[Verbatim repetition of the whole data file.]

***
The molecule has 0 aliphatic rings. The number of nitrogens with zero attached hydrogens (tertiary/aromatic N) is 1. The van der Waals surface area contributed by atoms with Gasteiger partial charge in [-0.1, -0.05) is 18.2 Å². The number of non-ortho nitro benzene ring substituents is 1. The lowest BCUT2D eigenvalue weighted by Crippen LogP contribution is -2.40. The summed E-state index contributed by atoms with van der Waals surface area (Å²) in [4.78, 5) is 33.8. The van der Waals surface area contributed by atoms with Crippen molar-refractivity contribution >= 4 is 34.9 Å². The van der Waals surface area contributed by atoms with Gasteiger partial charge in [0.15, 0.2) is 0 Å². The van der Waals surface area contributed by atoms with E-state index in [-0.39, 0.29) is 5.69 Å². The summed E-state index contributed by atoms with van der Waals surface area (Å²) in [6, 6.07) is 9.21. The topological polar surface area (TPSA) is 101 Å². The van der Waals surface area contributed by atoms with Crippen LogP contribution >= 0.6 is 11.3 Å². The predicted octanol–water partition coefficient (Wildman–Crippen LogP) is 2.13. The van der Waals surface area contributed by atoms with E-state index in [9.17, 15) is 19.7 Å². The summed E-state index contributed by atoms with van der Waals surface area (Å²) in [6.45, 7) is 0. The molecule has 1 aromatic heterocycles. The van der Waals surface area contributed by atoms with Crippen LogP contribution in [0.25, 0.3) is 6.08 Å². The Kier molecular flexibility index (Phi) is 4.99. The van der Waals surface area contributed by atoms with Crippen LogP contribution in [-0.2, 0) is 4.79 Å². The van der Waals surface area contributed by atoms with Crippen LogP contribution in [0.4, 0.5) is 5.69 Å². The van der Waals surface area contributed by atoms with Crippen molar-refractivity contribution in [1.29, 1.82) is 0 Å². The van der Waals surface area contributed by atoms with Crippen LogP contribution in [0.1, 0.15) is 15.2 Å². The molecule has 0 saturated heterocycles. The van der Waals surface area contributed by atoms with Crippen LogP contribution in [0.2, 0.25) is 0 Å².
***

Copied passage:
The molecule has 0 aliphatic rings. The number of nitrogens with zero attached hydrogens (tertiary/aromatic N) is 1. The van der Waals surface area contributed by atoms with Gasteiger partial charge in [-0.1, -0.05) is 18.2 Å². The number of non-ortho nitro benzene ring substituents is 1. The lowest BCUT2D eigenvalue weighted by Crippen LogP contribution is -2.40. The summed E-state index contributed by atoms with van der Waals surface area (Å²) in [4.78, 5) is 33.8. The van der Waals surface area contributed by atoms with Crippen molar-refractivity contribution >= 4 is 34.9 Å². The van der Waals surface area contributed by atoms with Gasteiger partial charge in [0.15, 0.2) is 0 Å². The van der Waals surface area contributed by atoms with E-state index in [-0.39, 0.29) is 5.69 Å². The summed E-state index contributed by atoms with van der Waals surface area (Å²) in [6, 6.07) is 9.21. The topological polar surface area (TPSA) is 101 Å². The van der Waals surface area contributed by atoms with Crippen LogP contribution >= 0.6 is 11.3 Å². The predicted octanol–water partition coefficient (Wildman–Crippen LogP) is 2.13. The van der Waals surface area contributed by atoms with E-state index in [9.17, 15) is 19.7 Å². The summed E-state index contributed by atoms with van der Waals surface area (Å²) in [6.45, 7) is 0. The molecule has 1 aromatic heterocycles. The van der Waals surface area contributed by atoms with Crippen LogP contribution in [0.25, 0.3) is 6.08 Å². The Kier molecular flexibility index (Phi) is 4.99. The van der Waals surface area contributed by atoms with Crippen LogP contribution in [-0.2, 0) is 4.79 Å². The van der Waals surface area contributed by atoms with Crippen LogP contribution in [0.4, 0.5) is 5.69 Å². The van der Waals surface area contributed by atoms with Crippen molar-refractivity contribution in [1.29, 1.82) is 0 Å². The van der Waals surface area contributed by atoms with Crippen LogP contribution in [0.1, 0.15) is 15.2 Å². The molecule has 0 saturated heterocycles. The van der Waals surface area contributed by atoms with Crippen LogP contribution in [0.2, 0.25) is 0 Å².